“African-American Research in Maryland,” 2010 Annual Afro-American Historical and Genealogical Society (AAHGS) Conference, Adelphi, Maryland, 7-10 October 2010

“Researching African-American Genealogy,” (part of “Between Fences” exhibition co-sponsored by the Smithsonian Institute, the Maryland Humanities Council and the Laurel Historical Society), Laurel Library, Laurel, Maryland, 6 November 2010

“Identifying Slave Owners in Maryland,” Reginald F. Lewis Museum for Maryland African American History & Culture, Baltimore, Maryland, 7 May 2011

“Your Civil War Ancestors: A Guide to Research,” Maryland Historical Society/Maryland Genealogical Society, Baltimore, Maryland, 10 September 2011

“Using Civil War Records to Research African American Ancestors,” Mid-Atlantic Family History Conference, Cherry Hill, New Jersey, 15 October 2011

“What is a 'Reasonably Exhaustive Search'?,” Pennsylvania Family History Day, sponsored by Ancestry.com and the Genealogical Society of Pennsylvania, Exton, Pennsylvania, 5 November 2011

Workshop (four lectures), Tulsa Public Library, Tulsa, Oklahoma, 17 March 2012

“African American Genealogy: Tearing Down the Brickwalls,” and “Online State Resources for Genealogy: Beyond Ancestry and FamilySearch,” National Genealogical Society Conference, Cincinnati, Ohio, 9&ndash12 May 2012

Workshop (four lectures), Tennessee Genealogical Society, Georgetown, Tennessee, 19 May 2012

Faculty, Samford University, Institute of Genealogical and Historical Research (IGHR), Birmingham, Alabama, 10–15 June 2012, in “Course 3: Research in the South, Part I” and “Course 8: Researching African-American Ancestors: Slave & Reconstruction Era Records,” and an evening session

What is a 'Reasonably Exhaustive Search'?,” webinar, Legacy Family Tree, 12 September 2012

Your Civil War Ancestors: Beginning Your Research,” webinar, Legacy Family Tree, 24 October 2012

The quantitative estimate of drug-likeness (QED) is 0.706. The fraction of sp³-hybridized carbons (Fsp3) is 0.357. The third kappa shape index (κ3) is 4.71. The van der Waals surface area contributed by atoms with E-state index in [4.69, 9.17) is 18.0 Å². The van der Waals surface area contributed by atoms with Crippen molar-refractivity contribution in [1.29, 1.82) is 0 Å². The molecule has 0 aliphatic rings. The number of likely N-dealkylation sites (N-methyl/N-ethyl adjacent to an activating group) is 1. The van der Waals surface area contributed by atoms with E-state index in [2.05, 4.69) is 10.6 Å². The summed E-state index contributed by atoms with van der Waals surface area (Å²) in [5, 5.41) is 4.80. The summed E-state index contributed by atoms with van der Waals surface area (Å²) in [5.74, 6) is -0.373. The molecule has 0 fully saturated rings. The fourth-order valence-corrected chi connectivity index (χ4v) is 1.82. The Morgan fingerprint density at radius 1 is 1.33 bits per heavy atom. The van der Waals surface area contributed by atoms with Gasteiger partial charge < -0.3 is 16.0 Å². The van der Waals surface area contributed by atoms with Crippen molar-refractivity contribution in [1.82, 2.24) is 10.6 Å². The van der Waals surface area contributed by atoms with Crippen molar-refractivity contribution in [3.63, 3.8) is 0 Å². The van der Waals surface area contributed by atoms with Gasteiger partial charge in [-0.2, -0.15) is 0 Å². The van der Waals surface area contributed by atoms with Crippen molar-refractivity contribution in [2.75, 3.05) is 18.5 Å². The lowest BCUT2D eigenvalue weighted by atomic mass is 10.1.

Faculty, Utah Genealogical Association, Salt Lake Institute of Genealogy (SLIG), Salt Lake City, Utah, 14–18 January 2013, in “Course 8: Producing a Quality Family Narrative” and an evening session

Faculty, Samford University, Institute of Genealogical and Historical Research (IGHR), Birmingham, Alabama, 9–14 June 2013, in “Course 3: Research in the South, Part II: Cessions and Territories&rdquo and “Course 6: Genealogy as a Profession”

Faculty, LaRoche College, Genealogical Research Institute of Pittsburgh (GRIP), Pittsburgh, Pennsylvania, 22–26 July 2013, in “Your Immigrant Ancestors’ Stories: Writing a Quality Narrative”

Faculty, Utah Genealogical Association, Salt Lake Institute of Genealogy (SLIG), Salt Lake City, Utah, 13–17 January 2014, in “Course 3: Research in the South,” “Course 7: Producing a Quality Family Narrative,” and “Course 10: Advanced Evidence Analysis Practicum.”

Faculty, Samford University, Institute of Genealogical and Historical Research (IGHR), Birmingham, Alabama, 8–13 June 2014, in “Course 7: Researching African-American Genealogy: 20th Century Research,”

Writing Logical Proof Arguments,” Virtual Institute of Genealogical Research, 1–8 November 2014

“Applied Anthropology in National Parks: A Roundtable of Works-in-Progress in the National Capital Region,” panelist, Society for Applied Anthropology Annual Meeting, Pittsburgh, Pennsylvania, 24–28 March 2015

Faculty, Samford University, Institute of Genealogical and Historical Research (IGHR), Birmingham, Alabama, 9–14 June 2015, in “Course 8: Research in the South, Part I: The Colonies of the South” and “Course 9: Genealogy as a Profession”

Faculty, LaRoche College, Genealogical Research Institute of Pittsburgh (GRIP), Pittsburgh, Pennsylvania, 29 June–3 July 2015, in “Writing Your Immigrant Families’ Stories: From Research to Publishing”